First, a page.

Foreclosure Robo-signer Signed 6,000 Affidavits a Week

The affidavits IndyMac used to file foreclosures were signed by a so-called robo-signer named Erica A. Johnson-Seck, who routinely signed 6,000 documents a week related to foreclosures and bankruptcy. That volume, the court decided, meant Ms. Johnson-Seck couldn’t possibly have thoroughly reviewed the facts as required by law.

IndyMac (now called OneWest Bank) no longer owns the loans—a group of investors in a securitized trust managed by Deutsche Bank did. Determining that IndyMac didn’t really have standing to foreclose, a judge threw out the case and ordered IndyMac to pay the homeowner’s $30,000 legal bill.

The mortgage bond market is as susceptible to negative headline risk as any other capital market. However, performance appears solid in the wake of potential widespread foreclosure moratoria.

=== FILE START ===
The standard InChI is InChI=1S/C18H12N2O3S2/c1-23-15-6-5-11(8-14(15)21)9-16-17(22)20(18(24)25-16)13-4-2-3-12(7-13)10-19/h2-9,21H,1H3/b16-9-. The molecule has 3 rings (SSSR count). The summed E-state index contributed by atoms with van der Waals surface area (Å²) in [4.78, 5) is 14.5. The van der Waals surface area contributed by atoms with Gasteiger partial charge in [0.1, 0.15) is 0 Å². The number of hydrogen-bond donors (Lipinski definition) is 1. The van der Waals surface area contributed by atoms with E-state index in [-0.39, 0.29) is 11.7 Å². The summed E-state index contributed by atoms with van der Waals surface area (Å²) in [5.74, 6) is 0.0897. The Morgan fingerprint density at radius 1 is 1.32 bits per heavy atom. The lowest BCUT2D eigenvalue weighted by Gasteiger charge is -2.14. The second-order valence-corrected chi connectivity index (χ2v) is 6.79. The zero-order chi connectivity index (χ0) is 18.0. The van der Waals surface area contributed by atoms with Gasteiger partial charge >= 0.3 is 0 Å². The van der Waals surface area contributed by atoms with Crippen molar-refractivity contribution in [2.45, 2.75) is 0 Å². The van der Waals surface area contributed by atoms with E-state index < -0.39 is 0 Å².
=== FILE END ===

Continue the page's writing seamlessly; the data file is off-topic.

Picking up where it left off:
On Friday, Bank of America joined the faulty foreclosure folly — saying it, too, will delay its foreclosure process based on faulty affidavits.

A Wells Fargo executive has acknowledged that he verified only the dates on up to 150 foreclosure documents he signed daily. The executive made his admission in a May deposition involving a Washington state homeowner. He said he relied on co-workers to ensure that other information in the documents was correct.

Published by Stout Law Firm

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3 thoughts on “Foreclosure Robo-signer Signed 6,000 Affidavits a Week

  1. Here is my question: If the robosigners can’t attest to reading any of the documents, where is the chain of title?

    If the banks can’t prove who owns the note, how can the title to a property be cleared?

    Many of the homes that have been foreclosed may have been paid already through credit default swaps. Did the note transfer to the company that paid that debt? Was that the US taxpayer through Tarp? This may be a bit of an oversimplification, but it does beg the question, who owns the note? The party that is being removed from their home should be able to talk to the noteholder.

    A contract is between two parties in this country. Let them decide between themselves. If the noteholder wants to foreclose, so be it. But until the homeowner can determine who the noteholder is, justice is not served to either party, the homeowner or the noteholder.

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